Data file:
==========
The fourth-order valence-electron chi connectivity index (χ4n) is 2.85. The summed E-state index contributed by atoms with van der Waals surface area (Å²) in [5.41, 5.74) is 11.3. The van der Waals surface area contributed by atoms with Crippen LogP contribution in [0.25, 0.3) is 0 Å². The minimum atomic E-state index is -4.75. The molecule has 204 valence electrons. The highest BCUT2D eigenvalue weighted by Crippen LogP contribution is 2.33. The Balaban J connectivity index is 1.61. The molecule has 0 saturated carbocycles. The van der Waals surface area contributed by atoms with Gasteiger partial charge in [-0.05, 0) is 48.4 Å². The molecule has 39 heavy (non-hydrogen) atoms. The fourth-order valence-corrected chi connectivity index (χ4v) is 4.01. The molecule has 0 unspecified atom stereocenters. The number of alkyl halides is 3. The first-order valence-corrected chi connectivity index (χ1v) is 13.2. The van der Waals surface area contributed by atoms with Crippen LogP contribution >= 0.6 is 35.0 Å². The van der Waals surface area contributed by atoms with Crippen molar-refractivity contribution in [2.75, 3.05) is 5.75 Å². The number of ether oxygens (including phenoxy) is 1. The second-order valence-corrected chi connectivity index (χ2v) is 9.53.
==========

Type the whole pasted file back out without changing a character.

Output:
The fourth-order valence-electron chi connectivity index (χ4n) is 2.85. The summed E-state index contributed by atoms with van der Waals surface area (Å²) in [5.41, 5.74) is 11.3. The van der Waals surface area contributed by atoms with Crippen LogP contribution in [0.25, 0.3) is 0 Å². The minimum atomic E-state index is -4.75. The molecule has 204 valence electrons. The highest BCUT2D eigenvalue weighted by Crippen LogP contribution is 2.33. The Balaban J connectivity index is 1.61. The molecule has 0 saturated carbocycles. The van der Waals surface area contributed by atoms with Gasteiger partial charge in [-0.05, 0) is 48.4 Å². The molecule has 39 heavy (non-hydrogen) atoms. The fourth-order valence-corrected chi connectivity index (χ4v) is 4.01. The molecule has 0 unspecified atom stereocenters. The number of alkyl halides is 3. The first-order valence-corrected chi connectivity index (χ1v) is 13.2. The van der Waals surface area contributed by atoms with Crippen LogP contribution >= 0.6 is 35.0 Å². The van der Waals surface area contributed by atoms with Crippen molar-refractivity contribution in [2.75, 3.05) is 5.75 Å². The number of ether oxygens (including phenoxy) is 1. The second-order valence-corrected chi connectivity index (χ2v) is 9.53.